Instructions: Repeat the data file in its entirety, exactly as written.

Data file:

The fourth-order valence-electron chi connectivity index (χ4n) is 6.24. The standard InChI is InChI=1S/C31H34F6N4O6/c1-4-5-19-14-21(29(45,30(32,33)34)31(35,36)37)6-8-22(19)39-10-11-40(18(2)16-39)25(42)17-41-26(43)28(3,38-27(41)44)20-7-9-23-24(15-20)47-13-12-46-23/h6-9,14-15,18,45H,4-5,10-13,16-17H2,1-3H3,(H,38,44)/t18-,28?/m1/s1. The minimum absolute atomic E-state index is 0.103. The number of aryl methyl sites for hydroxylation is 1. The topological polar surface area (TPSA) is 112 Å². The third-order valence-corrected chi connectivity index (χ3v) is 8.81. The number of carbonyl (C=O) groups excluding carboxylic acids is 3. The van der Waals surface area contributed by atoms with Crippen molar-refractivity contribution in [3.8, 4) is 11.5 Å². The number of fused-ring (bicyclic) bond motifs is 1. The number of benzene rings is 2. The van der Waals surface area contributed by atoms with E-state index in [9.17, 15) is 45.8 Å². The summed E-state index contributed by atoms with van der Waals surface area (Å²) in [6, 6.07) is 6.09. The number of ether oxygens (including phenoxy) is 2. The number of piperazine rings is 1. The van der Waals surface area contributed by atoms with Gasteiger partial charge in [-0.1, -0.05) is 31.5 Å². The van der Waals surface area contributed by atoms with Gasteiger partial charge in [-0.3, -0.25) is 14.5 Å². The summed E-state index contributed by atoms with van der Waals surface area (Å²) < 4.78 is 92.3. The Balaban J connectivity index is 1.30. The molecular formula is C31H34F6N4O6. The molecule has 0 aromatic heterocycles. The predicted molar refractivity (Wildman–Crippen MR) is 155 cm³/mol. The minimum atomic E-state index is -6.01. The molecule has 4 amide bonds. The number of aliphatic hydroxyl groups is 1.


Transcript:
The fourth-order valence-electron chi connectivity index (χ4n) is 6.24. The standard InChI is InChI=1S/C31H34F6N4O6/c1-4-5-19-14-21(29(45,30(32,33)34)31(35,36)37)6-8-22(19)39-10-11-40(18(2)16-39)25(42)17-41-26(43)28(3,38-27(41)44)20-7-9-23-24(15-20)47-13-12-46-23/h6-9,14-15,18,45H,4-5,10-13,16-17H2,1-3H3,(H,38,44)/t18-,28?/m1/s1. The minimum absolute atomic E-state index is 0.103. The number of aryl methyl sites for hydroxylation is 1. The topological polar surface area (TPSA) is 112 Å². The third-order valence-corrected chi connectivity index (χ3v) is 8.81. The number of carbonyl (C=O) groups excluding carboxylic acids is 3. The van der Waals surface area contributed by atoms with Crippen molar-refractivity contribution in [3.8, 4) is 11.5 Å². The number of fused-ring (bicyclic) bond motifs is 1. The number of benzene rings is 2. The van der Waals surface area contributed by atoms with E-state index in [9.17, 15) is 45.8 Å². The summed E-state index contributed by atoms with van der Waals surface area (Å²) in [6, 6.07) is 6.09. The number of ether oxygens (including phenoxy) is 2. The number of piperazine rings is 1. The van der Waals surface area contributed by atoms with Gasteiger partial charge in [-0.1, -0.05) is 31.5 Å². The van der Waals surface area contributed by atoms with Gasteiger partial charge in [-0.3, -0.25) is 14.5 Å². The summed E-state index contributed by atoms with van der Waals surface area (Å²) < 4.78 is 92.3. The Balaban J connectivity index is 1.30. The molecular formula is C31H34F6N4O6. The molecule has 0 aromatic heterocycles. The predicted molar refractivity (Wildman–Crippen MR) is 155 cm³/mol. The minimum atomic E-state index is -6.01. The molecule has 4 amide bonds. The number of aliphatic hydroxyl groups is 1.